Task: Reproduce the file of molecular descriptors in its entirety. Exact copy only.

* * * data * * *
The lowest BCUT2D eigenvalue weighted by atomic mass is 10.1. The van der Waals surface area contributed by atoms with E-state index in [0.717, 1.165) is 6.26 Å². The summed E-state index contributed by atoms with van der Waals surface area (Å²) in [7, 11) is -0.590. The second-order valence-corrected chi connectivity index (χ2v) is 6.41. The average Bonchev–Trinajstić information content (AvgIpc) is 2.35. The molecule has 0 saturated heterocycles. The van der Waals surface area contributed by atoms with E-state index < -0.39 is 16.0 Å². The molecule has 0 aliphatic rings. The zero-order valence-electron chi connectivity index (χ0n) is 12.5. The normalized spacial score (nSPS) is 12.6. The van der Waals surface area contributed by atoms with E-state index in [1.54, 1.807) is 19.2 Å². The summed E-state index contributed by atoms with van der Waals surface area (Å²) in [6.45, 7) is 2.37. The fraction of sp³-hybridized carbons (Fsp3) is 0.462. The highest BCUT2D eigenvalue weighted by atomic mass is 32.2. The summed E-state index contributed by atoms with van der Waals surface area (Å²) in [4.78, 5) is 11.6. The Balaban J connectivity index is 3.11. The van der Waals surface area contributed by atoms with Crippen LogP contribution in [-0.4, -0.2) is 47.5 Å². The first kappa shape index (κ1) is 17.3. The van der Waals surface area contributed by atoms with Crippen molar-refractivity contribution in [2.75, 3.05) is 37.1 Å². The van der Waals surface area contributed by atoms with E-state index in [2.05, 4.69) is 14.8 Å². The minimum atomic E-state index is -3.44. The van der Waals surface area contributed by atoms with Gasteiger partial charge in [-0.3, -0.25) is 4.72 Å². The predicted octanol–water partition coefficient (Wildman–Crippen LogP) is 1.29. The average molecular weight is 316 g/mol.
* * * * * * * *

The lowest BCUT2D eigenvalue weighted by atomic mass is 10.1. The van der Waals surface area contributed by atoms with E-state index in [0.717, 1.165) is 6.26 Å². The summed E-state index contributed by atoms with van der Waals surface area (Å²) in [7, 11) is -0.590. The second-order valence-corrected chi connectivity index (χ2v) is 6.41. The average Bonchev–Trinajstić information content (AvgIpc) is 2.35. The molecule has 0 saturated heterocycles. The van der Waals surface area contributed by atoms with E-state index < -0.39 is 16.0 Å². The molecule has 0 aliphatic rings. The zero-order valence-electron chi connectivity index (χ0n) is 12.5. The normalized spacial score (nSPS) is 12.6. The van der Waals surface area contributed by atoms with E-state index in [1.54, 1.807) is 19.2 Å². The summed E-state index contributed by atoms with van der Waals surface area (Å²) in [6.45, 7) is 2.37. The fraction of sp³-hybridized carbons (Fsp3) is 0.462. The highest BCUT2D eigenvalue weighted by atomic mass is 32.2. The summed E-state index contributed by atoms with van der Waals surface area (Å²) in [4.78, 5) is 11.6. The Balaban J connectivity index is 3.11. The van der Waals surface area contributed by atoms with Crippen LogP contribution in [-0.4, -0.2) is 47.5 Å². The first kappa shape index (κ1) is 17.3. The van der Waals surface area contributed by atoms with Crippen molar-refractivity contribution in [2.75, 3.05) is 37.1 Å². The van der Waals surface area contributed by atoms with E-state index in [2.05, 4.69) is 14.8 Å². The minimum atomic E-state index is -3.44. The van der Waals surface area contributed by atoms with Gasteiger partial charge in [-0.3, -0.25) is 4.72 Å². The predicted octanol–water partition coefficient (Wildman–Crippen LogP) is 1.29. The average molecular weight is 316 g/mol.